The Invisible Man

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Author: Herbert George "H G" Wells (1866-1946)

Year: 1897

Publisher: C Arthur Pearson Limited

Place: London

Description:

viii+[2]-245[blank]-[2 ad] pages with title-page printed in orange and black. Small octavo (7 1/2" x 5 1/2") bound in original publisher's red cloth, front board and spine lettered in gilt, front board decoratively stamped in black. (Hammond B4) First edition, first state with page one numbered as 2.

The Invisible Man is a science fiction novel by H G Wells. Originally serialized in Pearson's Weekly in 1897, it was published as a novel the same year.

The Invisible Man of the title is Griffin, a scientist who has devoted himself to research into optics and invents a way to change a body's refractive index to that of air so that it neither absorbs nor reflects light and thus becomes invisible. He successfully carries out this procedure on himself, but fails in his attempt to reverse it. An enthusiast of random and irresponsible violence, Griffin has become an iconic character in horror fiction. Children's literature was a prominent genre in the 1890s. According to John Sutherland, Wells and his contemporaries such as Arthur Conan Doyle, Robert Louis Stevenson and Rudyard Kipling "essentially wrote boy's books for grown-ups." Sutherland identifies The Invisible Man as one such book. Wells said that his inspiration for the novella was "The Perils of Invisibility," one of the Bab Ballads by W. S. Gilbert, which includes the couplet "Old Peter vanished like a shot/but then - his suit of clothes did not." Another influence on The Invisible Man was Plato's Republic, a book which had a significant effect on Wells when he read it as an adolescent. In the second book of the Republic, Glaucon recounts the legend of the Ring of Gyges, which posits that, if a man were made invisible and could act with impunity, he would "go about among men with the powers of a god." Wells wrote the original version of the tale between March and June 1896. This version was a 25,000 word short story titled "The Man at the Coach and Horses" which Wells was dissatisfied with, so he extended it. (Wikipedia)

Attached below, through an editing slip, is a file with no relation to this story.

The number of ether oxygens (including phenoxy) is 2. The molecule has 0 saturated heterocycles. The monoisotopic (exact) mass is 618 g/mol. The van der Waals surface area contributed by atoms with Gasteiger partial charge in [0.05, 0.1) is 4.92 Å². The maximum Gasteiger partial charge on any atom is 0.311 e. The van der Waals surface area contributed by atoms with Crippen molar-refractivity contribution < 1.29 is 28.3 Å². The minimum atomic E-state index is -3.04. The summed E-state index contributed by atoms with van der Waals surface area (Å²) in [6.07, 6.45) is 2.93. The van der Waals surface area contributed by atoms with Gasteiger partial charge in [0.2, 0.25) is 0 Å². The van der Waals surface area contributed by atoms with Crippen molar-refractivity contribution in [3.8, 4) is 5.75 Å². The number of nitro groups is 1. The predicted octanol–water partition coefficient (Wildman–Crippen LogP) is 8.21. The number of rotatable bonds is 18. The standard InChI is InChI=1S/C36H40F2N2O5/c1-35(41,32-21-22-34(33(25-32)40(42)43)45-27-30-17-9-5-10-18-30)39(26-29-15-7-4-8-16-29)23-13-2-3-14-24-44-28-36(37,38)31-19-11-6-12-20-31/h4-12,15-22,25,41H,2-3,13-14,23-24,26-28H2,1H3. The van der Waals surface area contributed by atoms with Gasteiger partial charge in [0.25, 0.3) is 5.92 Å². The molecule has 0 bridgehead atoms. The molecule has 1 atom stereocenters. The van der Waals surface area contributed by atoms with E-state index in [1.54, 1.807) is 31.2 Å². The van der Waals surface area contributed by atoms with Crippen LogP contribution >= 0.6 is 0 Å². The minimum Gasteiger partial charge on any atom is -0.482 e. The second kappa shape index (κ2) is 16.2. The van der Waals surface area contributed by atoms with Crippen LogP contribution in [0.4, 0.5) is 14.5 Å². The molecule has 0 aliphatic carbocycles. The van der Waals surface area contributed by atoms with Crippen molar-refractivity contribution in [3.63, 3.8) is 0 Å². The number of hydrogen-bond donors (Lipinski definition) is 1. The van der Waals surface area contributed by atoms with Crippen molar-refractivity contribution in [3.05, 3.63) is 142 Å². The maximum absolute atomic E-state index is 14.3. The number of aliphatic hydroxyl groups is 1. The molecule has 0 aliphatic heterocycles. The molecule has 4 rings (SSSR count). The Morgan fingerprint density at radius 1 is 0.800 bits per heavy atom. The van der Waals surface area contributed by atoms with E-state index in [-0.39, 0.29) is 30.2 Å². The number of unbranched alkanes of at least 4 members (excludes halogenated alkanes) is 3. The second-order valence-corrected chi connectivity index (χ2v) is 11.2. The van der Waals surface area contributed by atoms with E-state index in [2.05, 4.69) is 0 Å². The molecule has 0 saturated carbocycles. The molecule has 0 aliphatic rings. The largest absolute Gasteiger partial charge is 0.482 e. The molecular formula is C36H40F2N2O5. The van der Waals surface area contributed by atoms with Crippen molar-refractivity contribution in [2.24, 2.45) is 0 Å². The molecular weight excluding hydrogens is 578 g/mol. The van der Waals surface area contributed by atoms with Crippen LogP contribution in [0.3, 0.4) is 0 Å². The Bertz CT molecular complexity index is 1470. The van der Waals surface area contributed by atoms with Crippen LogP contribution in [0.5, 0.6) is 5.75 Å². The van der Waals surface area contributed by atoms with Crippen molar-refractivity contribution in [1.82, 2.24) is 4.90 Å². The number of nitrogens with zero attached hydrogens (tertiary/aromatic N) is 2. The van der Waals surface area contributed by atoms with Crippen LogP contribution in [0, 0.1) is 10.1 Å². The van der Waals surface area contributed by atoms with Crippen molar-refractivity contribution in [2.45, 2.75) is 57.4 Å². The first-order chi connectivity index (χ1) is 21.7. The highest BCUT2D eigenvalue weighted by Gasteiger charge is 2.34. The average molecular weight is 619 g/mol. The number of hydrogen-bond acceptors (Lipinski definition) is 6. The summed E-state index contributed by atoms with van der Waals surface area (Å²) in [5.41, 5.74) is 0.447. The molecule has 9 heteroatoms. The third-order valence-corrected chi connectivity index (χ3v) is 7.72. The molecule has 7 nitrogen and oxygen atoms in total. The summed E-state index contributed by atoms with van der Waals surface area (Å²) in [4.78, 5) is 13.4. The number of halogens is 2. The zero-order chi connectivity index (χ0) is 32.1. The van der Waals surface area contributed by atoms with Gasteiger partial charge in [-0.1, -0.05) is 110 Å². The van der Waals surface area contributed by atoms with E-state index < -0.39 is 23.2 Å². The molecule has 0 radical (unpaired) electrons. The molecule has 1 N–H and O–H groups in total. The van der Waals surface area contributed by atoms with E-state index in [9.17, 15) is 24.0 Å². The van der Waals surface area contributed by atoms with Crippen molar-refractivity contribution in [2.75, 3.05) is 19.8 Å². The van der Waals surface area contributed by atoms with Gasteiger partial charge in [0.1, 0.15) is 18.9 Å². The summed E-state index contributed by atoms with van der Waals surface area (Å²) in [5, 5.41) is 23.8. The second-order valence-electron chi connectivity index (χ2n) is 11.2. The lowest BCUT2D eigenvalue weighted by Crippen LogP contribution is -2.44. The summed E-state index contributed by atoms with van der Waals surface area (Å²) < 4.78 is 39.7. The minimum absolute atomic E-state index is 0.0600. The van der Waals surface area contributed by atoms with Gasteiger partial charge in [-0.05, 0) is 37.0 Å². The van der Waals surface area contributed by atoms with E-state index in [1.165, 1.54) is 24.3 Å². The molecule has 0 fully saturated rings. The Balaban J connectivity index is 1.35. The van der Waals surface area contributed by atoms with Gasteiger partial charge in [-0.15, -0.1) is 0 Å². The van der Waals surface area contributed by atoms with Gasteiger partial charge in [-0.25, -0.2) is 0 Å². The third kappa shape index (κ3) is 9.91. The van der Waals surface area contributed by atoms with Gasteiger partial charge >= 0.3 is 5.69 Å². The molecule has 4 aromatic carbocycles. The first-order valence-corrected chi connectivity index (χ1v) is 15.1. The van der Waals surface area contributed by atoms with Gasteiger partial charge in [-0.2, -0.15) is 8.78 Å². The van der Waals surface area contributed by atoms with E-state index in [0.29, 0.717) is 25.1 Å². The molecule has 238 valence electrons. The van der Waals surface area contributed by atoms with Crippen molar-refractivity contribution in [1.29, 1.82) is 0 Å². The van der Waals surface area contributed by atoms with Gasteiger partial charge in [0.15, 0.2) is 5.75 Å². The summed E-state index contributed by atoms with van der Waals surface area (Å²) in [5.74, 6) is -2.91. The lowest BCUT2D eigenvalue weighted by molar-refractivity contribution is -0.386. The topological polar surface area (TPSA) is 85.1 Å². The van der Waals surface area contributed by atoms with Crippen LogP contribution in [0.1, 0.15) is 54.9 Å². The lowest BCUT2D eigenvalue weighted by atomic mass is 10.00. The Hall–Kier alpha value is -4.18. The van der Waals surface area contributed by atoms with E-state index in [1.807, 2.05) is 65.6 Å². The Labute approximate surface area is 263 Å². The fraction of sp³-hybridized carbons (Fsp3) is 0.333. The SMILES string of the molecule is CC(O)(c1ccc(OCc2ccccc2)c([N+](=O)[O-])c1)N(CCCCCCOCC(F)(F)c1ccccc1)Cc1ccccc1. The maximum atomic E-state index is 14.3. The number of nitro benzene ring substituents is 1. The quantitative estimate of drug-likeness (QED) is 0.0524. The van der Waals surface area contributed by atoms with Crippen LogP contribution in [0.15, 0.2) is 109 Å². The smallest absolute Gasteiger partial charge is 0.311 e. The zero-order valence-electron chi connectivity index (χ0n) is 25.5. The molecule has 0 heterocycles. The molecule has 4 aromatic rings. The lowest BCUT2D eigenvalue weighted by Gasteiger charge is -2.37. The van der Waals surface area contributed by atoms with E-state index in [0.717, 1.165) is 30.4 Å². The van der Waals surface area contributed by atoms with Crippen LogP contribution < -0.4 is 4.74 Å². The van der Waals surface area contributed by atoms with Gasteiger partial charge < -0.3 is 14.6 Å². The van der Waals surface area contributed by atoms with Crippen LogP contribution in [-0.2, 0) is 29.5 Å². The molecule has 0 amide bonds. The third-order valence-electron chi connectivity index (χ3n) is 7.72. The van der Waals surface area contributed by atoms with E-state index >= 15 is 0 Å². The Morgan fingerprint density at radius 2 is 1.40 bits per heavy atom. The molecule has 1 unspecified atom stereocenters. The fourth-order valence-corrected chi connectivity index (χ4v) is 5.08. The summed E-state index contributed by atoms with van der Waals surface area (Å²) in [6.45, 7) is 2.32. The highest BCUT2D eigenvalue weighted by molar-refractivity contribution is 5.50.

Condition:

Spine sunned rubbed and soiled; boards rubbed and soiled, hinges cracked, end-leaves and text age toned, bookplate to front pastedown else a good to very good copy.


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